Employees who wish to use copyrighted print material and sheet music shall follow the guidelines set forth in the "Agreement on Guidelines for Classroom Copying in Not-for-Profit Educational Institutions" and "Guidelines for Educational Uses of Music." Those guidelines establish a minimum guaranteed fair use, not a maximum. Any use that falls within those guidelines is a fair use; any use that exceeds these guidelines shall be judged by the four factors stated above and may be subject to challenge. Any determination regarding whether a use that exceeds the guidelines is a fair use shall rest with an appropriate court of law.
Notwithstanding the fair use guidelines, the following shall be prohibited:
Copying of print materials and sheet music to create or replace or substitute for anthologies, compilations, or collective works. This prohibition against replacement or substitution applies whether copies of various works or excerpts are accumulated, or reproduced and used separately.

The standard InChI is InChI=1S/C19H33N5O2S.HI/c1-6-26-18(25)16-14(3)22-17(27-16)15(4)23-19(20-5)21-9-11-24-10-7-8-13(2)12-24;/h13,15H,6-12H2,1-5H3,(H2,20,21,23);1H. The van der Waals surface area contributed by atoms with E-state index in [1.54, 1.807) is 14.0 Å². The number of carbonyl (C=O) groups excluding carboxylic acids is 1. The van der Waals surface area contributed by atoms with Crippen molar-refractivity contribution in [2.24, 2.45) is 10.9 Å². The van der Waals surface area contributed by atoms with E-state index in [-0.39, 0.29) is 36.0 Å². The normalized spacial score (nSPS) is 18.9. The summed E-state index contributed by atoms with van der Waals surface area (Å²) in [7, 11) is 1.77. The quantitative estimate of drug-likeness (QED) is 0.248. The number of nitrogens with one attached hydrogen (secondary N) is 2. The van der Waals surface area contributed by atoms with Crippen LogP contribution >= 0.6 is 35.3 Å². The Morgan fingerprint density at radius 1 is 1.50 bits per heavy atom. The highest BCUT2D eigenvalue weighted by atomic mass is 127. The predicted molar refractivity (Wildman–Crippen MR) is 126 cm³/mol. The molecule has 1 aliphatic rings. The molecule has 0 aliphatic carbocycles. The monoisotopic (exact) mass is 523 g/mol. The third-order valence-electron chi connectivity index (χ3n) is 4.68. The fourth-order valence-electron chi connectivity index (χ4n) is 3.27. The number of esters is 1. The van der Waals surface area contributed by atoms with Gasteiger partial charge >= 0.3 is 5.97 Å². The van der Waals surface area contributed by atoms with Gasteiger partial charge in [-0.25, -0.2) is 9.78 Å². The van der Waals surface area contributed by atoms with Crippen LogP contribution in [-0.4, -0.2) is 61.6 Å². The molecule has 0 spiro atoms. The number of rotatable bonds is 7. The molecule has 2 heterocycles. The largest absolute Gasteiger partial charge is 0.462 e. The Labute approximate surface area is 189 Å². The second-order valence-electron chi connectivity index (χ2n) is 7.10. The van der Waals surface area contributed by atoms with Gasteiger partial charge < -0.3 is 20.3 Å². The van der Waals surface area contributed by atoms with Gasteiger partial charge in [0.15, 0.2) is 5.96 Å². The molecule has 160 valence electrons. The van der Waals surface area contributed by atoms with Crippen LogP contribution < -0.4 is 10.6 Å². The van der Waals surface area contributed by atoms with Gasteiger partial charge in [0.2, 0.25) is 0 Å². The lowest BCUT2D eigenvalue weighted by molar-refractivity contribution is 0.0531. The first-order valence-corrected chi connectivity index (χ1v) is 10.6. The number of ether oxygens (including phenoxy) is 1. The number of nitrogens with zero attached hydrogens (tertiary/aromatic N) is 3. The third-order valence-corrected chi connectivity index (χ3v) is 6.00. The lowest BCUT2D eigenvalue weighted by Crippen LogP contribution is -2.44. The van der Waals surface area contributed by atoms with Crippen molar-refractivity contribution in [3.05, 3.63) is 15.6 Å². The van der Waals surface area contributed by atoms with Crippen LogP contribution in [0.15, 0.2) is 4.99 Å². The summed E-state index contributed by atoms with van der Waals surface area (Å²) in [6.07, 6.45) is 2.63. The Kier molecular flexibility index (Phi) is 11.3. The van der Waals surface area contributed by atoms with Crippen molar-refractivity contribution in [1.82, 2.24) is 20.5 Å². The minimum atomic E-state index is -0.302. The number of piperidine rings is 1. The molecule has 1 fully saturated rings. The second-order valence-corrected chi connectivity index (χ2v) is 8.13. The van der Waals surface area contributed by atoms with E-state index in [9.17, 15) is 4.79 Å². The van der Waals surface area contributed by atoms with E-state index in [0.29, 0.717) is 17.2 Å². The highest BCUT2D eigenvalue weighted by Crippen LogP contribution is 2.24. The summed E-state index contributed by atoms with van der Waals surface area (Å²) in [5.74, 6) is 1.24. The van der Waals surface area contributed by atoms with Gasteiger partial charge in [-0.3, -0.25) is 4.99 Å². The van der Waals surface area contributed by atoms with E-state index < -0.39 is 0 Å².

Copying of or from works intended to be "consumable" in the course of study or teaching. These works include workbooks, exercises, standardized tests, test booklets, answer sheets, and like consumable material.
Copying shall not substitute for the purchase of books, publishers' reprints, or periodicals; be directed by higher authority; or be repeated with respect to the same item by the same teacher from term to term.
No charge shall be made to the student beyond the actual cost of the photocopying.
Additional prohibitions regarding the use of music are:
Copying for the purpose of performance, except as permitted under the "Guidelines for Educational Use of Music."
Copying for the purpose of substituting for the purchase of music, except as permitted under the "Guidelines for Educational Use of Music."
Copying without inclusion of the copyright notice that appears on the printed copy.
"Agreement on Guidelines for Classroom Copying in Not-for-Profit Educational Institutions" and "Guidelines for Educational Use of Music" contained in the historical note following 17 U.S.C. 107.